Associate Vice President John Donohue divulges the system’s approach to telemedicine and videoconferencing, including the tech and governance components hospitals need to succeed.

While there is nothing really new about video-based collaboration — or even telemedicine for that matter — a technology ecosystem is emerging to make next-generation medical visits and business interactions mainstream. That means it should be a core component of hospital’s IT planning process. 

Video technology and clinical integration capabilities have reached a maturity level that makes enhanced collaboration a reality, and potentially a competitive differentiator.

Recently, we developed a three-tier video strategy for collaboration and telemedicine. Our strategy addresses a wide range of clinical visit types and business scenarios. Yet it is dynamic and agile enough to scale and handle future state requirements.  For example, our new patient bed tower will be opening in 2021 and we are preparing to include types of video technologies that might be built in to the core requirements of this acute care facility.

Additionally, our strategy addresses the legacy video technologies already in place across the enterprise with a transformation plan. Lastly, this scheme fits into our planning tenant of common systems, centrally managed and collaboratively implemented. 

The first component of our plan addresses clinical grade video technology. This offering is designed for more clinically oriented requirements. Examples of this type include video technology within our OR suites for grand rounds and physician education.  Additionally, this is the platform used for connected health (such as remote patient monitoring) and telemedicine solutions that touch patient care. This platform is designed with high resilience for maximum availability and has been integrated with our EHR for billing purposes. The collaboration required to design and build an integrated EHR/telemedicine capability is significant — but it paves the way for some game changing telemedicine offerings to your patient community.

Room-based video conferencing is another offering designed as a standards based collaboration technology to use throughout our health system which has grown exponentially in size and geographical footprint. Picking the right technology partner and a solution that is both easy to use and scales appropriately is instrumental in our success. We are also able to collaborate more easily outside the organization communicating with U.S. and even overseas business relationships. Interoperability is the name of the game when it comes to bridging outside your organization. This interoperability should include other industry leading room service providers and cloud service providers. For our room based video conferencing, we have templates that help guide new implementations and budget estimates for upcoming construction projects. These include one for senior executive/trustee level rooms, one with a higher level of technology for specific requirements and one for basic audio/visual needs. All of our rooms are tied back to a central control center for monitoring, support and troubleshooting.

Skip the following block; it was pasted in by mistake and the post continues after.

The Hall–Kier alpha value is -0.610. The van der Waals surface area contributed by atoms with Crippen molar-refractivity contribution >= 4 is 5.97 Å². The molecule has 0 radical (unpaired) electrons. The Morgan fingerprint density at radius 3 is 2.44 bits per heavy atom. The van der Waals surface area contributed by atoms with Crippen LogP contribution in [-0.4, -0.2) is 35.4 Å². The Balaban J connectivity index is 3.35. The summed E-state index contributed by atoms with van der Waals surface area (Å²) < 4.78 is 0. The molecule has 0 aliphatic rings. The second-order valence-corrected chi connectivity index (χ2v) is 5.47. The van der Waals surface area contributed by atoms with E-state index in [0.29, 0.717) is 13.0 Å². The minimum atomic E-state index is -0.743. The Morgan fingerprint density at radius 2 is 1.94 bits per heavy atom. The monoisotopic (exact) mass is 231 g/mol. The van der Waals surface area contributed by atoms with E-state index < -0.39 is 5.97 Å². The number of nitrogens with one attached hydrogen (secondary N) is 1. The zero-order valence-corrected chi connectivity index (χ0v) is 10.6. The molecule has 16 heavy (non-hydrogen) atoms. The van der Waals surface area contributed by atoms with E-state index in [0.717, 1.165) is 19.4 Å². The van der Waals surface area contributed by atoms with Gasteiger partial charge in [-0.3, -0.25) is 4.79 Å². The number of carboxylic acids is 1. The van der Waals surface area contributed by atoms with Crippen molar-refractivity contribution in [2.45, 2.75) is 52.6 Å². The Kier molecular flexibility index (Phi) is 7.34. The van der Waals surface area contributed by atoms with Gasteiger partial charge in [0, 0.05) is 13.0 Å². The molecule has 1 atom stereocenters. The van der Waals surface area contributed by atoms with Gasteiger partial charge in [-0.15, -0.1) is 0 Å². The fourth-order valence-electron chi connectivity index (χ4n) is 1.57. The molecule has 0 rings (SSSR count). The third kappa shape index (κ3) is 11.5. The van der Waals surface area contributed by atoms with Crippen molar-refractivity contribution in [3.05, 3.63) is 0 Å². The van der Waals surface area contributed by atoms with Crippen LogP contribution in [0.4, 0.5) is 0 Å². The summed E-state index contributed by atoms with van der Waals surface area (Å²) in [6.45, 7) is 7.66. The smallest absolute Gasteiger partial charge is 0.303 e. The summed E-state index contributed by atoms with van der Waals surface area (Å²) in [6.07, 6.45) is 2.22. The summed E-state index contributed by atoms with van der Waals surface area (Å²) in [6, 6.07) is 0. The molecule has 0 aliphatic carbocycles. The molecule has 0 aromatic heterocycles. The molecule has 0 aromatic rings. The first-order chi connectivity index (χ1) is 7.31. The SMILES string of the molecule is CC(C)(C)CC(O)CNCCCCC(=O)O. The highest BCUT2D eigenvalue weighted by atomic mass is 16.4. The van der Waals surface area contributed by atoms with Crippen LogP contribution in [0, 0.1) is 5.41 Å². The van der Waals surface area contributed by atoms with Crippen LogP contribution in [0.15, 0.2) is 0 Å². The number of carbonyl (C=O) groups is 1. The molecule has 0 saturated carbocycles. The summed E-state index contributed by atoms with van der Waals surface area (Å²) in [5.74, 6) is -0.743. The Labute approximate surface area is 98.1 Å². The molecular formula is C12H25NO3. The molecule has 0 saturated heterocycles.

Lastly, the mobile and desktop video conferencing is the most flexible of our tiers and is used for collaboration among staff level folks across the organization. Here we leverage our network infrastructure across to deliver unified communications capabilities. Cost is low and it’s easy to implement. The technology is already paying dividends for collaboration.

Most recently, we are piloting a concept called “VC in a Box”.  This concept includes the capability to have a mobile video conferencing configuration that can be moved around the organization for special events that don’t occur in a previously designed video conferencing room. The early success in this pilot leads me to believe that we may wind up with several of these setups as a new offering.

When rolling out video technology like this across a broad, diverse and complex organization, communication becomes paramount. How you explain these offerings (via a service catalog) and make it easy for the user community to select the right technology at the right time is key to acceptance and driving the benefits of its use. We created a video technology governance committee that steers the direction and becomes a set of champions. This group ultimately helps us with communications and the development of an effective portal for how to engage the services and maybe most importantly how to get a session scheduled and get the support that is needed. 

Our portal offers white glove support and even addresses things like re-arranging the room for an event and having food and beverages delivered. Lastly, the portal allows for calendar synchronization so that it is tightly integrated with the scheduling of the room itself.

Ultimately, having an effective and easy to use video technology ecosystem can allow a growing organization to drive down travel costs, increase collaboration and ultimately provide better patient care to drive enhanced outcomes.